US formally starts withdrawal from Paris climate accord
The United States on Monday formally notified the United Nations that it was withdrawing from the Paris climate accord, making the world's largest economy the sole outlier from the agreement.
President Donald Trump went ahead with the pullout despite mounting evidence of the reality and impact of climate change, with September the fourth month in the row with near- or record-breaking temperatures.
The United States presented its withdrawal letter to the United Nations on the first possible date under the accord negotiated by Trump's predecessor Barack Obama.
It will be officially out of the Paris accord on November 4, 2020, one day after the US election in which Trump is seeking a second term on appeals to the white working-class.
Announcing the move, Secretary of State Mike Pompeo reiterated Trump's rationale in 2017 that the accord would disadvantage US businesses.
"It was America that would suffer the straitjacket," Pompeo told the Fox Business network. "It would be quintessentially unfair to the American people and to the American workers."
Pompeo said in a statement that the United States would advocate a "realistic and pragmatic model" that included renewal energy but preserved a role for fossil fuels.
French President Emmanuel Macron, who unsuccessfully tried to persuade Trump to stay in the accord named for his nation's capital, lamented the decision.
"We regret this and it makes the Franco-Chinese partnership on climate and biodiversity even more necessary," the French presidency said as Macron visited China, the world's largest emitter of greenhouse gases blamed for climate change.
The United States, the number-two emitter, is still planning to attend this month's COP climate negotiations in Spain, according to a State Department official.
Trump rolls back action
Pompeo in ihs statement pointed to a 13 percent US reduction of greenhouse gas emissions from 2005 to 2017 even as the economy grew.
But Trump, who took office in 2017, has pledged to turn back environmental regulations as states such as California and New York try to take stronger action on their own.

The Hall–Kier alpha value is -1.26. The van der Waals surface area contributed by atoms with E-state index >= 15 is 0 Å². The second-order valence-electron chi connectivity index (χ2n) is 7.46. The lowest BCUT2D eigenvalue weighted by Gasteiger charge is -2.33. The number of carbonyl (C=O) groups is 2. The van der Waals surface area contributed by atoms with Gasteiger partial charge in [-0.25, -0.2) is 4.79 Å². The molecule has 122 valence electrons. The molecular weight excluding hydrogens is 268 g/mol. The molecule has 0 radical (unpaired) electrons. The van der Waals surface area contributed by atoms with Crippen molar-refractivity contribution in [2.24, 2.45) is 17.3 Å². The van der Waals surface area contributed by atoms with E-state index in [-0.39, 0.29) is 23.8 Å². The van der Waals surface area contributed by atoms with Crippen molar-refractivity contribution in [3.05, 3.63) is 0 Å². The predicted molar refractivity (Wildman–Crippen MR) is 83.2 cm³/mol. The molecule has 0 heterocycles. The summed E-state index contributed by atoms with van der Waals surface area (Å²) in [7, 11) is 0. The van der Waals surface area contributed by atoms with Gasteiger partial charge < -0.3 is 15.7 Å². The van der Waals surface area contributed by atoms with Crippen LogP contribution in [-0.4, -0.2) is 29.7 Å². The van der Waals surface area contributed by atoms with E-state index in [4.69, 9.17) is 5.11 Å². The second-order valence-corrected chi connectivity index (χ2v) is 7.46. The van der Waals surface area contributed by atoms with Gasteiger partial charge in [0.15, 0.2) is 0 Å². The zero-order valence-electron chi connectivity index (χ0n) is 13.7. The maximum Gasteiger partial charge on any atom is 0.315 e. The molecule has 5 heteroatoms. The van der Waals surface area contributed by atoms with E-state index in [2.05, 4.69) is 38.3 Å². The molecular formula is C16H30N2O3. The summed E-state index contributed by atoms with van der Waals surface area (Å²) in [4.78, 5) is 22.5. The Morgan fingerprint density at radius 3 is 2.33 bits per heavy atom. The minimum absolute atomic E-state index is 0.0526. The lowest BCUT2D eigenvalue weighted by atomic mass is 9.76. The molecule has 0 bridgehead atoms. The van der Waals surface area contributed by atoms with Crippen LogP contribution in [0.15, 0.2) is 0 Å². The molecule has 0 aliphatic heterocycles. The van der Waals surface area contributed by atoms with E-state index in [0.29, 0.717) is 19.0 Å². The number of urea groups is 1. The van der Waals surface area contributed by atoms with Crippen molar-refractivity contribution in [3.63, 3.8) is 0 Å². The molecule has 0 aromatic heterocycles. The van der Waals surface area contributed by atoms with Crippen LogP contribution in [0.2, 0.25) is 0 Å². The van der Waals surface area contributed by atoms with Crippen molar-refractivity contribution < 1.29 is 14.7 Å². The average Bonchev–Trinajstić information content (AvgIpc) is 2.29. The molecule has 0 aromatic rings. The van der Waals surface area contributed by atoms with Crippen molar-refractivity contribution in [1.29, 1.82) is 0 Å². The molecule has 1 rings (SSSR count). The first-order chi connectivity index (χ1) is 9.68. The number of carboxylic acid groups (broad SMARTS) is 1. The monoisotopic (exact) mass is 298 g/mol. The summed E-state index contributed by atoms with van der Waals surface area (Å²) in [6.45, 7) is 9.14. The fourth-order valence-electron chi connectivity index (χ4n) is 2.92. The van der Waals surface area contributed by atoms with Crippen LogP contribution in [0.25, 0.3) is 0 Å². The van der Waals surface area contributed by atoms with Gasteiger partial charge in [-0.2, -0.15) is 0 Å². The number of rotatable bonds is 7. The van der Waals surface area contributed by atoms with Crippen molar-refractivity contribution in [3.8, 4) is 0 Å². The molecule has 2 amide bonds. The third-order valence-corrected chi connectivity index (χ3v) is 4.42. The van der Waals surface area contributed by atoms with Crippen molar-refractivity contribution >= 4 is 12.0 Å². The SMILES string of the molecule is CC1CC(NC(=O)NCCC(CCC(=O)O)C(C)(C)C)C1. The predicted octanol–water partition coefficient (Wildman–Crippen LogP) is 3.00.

Trump has sought to block California from setting tighter standards on car emissions and moved to let states set their own standards on existing coal-fired power plants.
Robert Menendez, the top Democrat on the Senate Foreign Relations Committee, said that the Trump administration has "once again thumbed its nose at our allies, turned a blind eye to the facts and further politicised the world's greatest environmental challenge."
Former vice president turned climate champion Al Gore deplored Trump's decision -- but said that a new president could re-enter the Paris accord within 30 days.
"No one person or party can stop our momentum to solve the climate crisis, but those who try will be remembered for their complacency, complicity and mendacity in attempting to sacrifice the planet for their greed," Gore said.
The Paris accord set a goal of limiting temperature rises to well within two degrees Celsius (3.6 Fahrenheit) from pre-industrial levels, a goal that scientists say is vital to check the worst damage from global warming such as increasing droughts, rising floods and intensifying storms.
Limited diplomatic effect
Mindful of the politics at home, Obama insisted that the goals be loosely enforced, with each of the 197 signatories -- from the United States to North Korea to tiny islands -- choosing its own actions and informing the United Nations.
Contrary to some predictions, Trump's decision did not trigger a domino effect of withdrawals by countries such as Brazil and Australia.
Brazilian President Jair Bolsonaro, an ideological ally of Trump, has belittled environmentalists but has held off on threats to withdraw from the Paris accord, with the European Union requiring adherence as a condition for a major trade deal.
Trump has cast the climate accord as elitist, saying when announcing his decision that he was "elected to represent the citizens of Pittsburgh, not Paris."
But a Washington Post poll last month found that even in his own party he faces growing opposition on the issue, with 60 percent of Republicans agreeing with the scientific consensus that human activity is causing climate change.
Former New York mayor Mike Bloomberg, who has used his fortune to push for action on climate change, vowed to put the issue front and centre in next year's election.
"Until then, we will continue to fight the climate crisis with the urgency required, city by city and state by state. We can't afford to wait."